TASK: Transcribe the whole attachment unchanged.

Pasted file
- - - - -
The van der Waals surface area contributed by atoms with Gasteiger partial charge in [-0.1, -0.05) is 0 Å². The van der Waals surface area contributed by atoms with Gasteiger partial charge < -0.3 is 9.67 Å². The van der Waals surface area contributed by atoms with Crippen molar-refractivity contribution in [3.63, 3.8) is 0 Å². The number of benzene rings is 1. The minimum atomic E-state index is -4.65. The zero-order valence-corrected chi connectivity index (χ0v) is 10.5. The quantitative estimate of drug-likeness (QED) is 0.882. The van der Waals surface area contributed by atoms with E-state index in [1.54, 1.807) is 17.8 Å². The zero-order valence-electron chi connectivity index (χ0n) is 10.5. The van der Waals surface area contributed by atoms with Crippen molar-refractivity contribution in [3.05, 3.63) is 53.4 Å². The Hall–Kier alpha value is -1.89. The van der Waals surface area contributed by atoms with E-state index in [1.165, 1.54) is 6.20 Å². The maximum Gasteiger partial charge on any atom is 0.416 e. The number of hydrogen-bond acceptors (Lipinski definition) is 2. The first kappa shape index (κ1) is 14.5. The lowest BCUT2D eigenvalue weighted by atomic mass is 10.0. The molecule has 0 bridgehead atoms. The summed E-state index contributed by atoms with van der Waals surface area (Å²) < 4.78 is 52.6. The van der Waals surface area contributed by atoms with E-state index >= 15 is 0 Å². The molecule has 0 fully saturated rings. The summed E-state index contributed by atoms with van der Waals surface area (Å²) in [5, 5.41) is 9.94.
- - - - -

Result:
The van der Waals surface area contributed by atoms with Gasteiger partial charge in [-0.1, -0.05) is 0 Å². The van der Waals surface area contributed by atoms with Gasteiger partial charge < -0.3 is 9.67 Å². The van der Waals surface area contributed by atoms with Crippen molar-refractivity contribution in [3.63, 3.8) is 0 Å². The number of benzene rings is 1. The minimum atomic E-state index is -4.65. The zero-order valence-corrected chi connectivity index (χ0v) is 10.5. The quantitative estimate of drug-likeness (QED) is 0.882. The van der Waals surface area contributed by atoms with E-state index in [1.54, 1.807) is 17.8 Å². The zero-order valence-electron chi connectivity index (χ0n) is 10.5. The van der Waals surface area contributed by atoms with Crippen molar-refractivity contribution in [3.05, 3.63) is 53.4 Å². The Hall–Kier alpha value is -1.89. The van der Waals surface area contributed by atoms with E-state index in [1.165, 1.54) is 6.20 Å². The maximum Gasteiger partial charge on any atom is 0.416 e. The number of hydrogen-bond acceptors (Lipinski definition) is 2. The first kappa shape index (κ1) is 14.5. The lowest BCUT2D eigenvalue weighted by atomic mass is 10.0. The molecule has 0 bridgehead atoms. The summed E-state index contributed by atoms with van der Waals surface area (Å²) < 4.78 is 52.6. The van der Waals surface area contributed by atoms with E-state index >= 15 is 0 Å². The molecule has 0 fully saturated rings. The summed E-state index contributed by atoms with van der Waals surface area (Å²) in [5, 5.41) is 9.94.